GENEVA (AP) — The U.N.'s top human rights body agreed to launch an international criminal investigation Thursday into alleged abuses from Sri Lanka's ended civil war, approving a U.S.-led resolution over the strong protests of Sri Lanka's government.
The resolution, which sets in motion a year-long investigation at an estimated cost of $1.46 million, is based on the recommendation of U.N. High Commissioner for Human Rights Navi Pillay. She found that Sri Lanka had made "little progress toward ensuring accountability" for alleged atrocities and war crimes during the decades-long war that ended in 2009 against minority Tamil rebels.
Members of the 47-nation U.N. Human Rights Council approved the U.S.-sponsored resolution by a vote of 23 to 12, with 12 abstentions. It authorizes Pillay's office to launch "a comprehensive investigation into alleged serious violations and abuses of human rights and related crimes by both parties in Sri Lanka."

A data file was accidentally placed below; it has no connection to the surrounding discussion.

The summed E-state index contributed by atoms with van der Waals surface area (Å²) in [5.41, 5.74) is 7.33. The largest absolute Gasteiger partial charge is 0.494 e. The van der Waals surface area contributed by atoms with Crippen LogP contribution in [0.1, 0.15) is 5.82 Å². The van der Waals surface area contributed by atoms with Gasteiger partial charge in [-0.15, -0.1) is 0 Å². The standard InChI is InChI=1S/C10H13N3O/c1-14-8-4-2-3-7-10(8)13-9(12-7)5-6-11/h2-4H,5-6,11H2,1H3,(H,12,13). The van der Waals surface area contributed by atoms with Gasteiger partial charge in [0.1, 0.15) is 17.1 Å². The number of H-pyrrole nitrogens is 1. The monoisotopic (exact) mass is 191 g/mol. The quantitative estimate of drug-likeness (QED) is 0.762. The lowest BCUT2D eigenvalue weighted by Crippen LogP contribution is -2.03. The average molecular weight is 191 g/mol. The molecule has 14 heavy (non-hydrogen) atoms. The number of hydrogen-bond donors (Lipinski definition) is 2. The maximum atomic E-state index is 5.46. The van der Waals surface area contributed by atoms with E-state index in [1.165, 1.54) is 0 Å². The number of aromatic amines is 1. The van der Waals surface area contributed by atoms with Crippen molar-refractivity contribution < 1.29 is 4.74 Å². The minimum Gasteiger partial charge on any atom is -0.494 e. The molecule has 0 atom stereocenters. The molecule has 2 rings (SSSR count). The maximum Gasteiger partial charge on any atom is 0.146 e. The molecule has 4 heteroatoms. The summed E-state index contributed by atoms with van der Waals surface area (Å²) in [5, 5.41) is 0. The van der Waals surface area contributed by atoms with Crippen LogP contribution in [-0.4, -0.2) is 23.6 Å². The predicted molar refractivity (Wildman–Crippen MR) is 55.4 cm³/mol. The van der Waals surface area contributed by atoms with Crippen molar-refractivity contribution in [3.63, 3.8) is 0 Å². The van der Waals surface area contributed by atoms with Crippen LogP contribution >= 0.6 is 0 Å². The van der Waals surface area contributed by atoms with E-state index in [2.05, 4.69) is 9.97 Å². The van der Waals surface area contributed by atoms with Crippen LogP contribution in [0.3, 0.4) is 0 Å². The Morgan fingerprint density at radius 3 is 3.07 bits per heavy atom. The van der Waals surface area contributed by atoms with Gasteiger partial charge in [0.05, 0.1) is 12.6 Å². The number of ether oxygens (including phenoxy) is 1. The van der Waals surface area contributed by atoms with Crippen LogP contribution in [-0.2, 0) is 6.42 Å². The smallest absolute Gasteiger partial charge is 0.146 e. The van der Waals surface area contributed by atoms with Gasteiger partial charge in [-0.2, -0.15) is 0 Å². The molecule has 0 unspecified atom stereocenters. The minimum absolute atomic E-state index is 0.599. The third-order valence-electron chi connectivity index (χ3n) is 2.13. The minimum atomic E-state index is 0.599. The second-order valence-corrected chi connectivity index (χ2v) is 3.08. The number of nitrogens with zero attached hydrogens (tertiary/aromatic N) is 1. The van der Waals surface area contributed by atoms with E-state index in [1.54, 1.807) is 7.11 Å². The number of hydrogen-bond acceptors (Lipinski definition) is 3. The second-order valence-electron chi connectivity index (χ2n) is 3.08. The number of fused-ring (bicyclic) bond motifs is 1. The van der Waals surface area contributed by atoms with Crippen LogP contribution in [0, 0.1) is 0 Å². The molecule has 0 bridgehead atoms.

The inquiry aims not only to establish facts but also seeks to hold perpetrators accountable. A U.N. report found up to 40,000 people may have been killed in the final phase of the war, but the government disputes that figure.
Pillay also criticized Sri Lanka for what she called continuing harassment and intimidation of human rights advocates in Sri Lanka.
"The human rights situation in Sri Lanka continues to deteriorate, despite some areas of limited progress," Paula Schriefer, a U.S. deputy assistant secretary of state, told the rights council.
Sri Lankan U.N. envoy Ravinatha Pandukabhaya Aryasinha said his government strongly opposes the investigation, saying it will be "a serious breach of international law" by interfering with his nation's sovereignty and independence.
Russia, China, Pakistan and other nations opposed the investigation on similar grounds.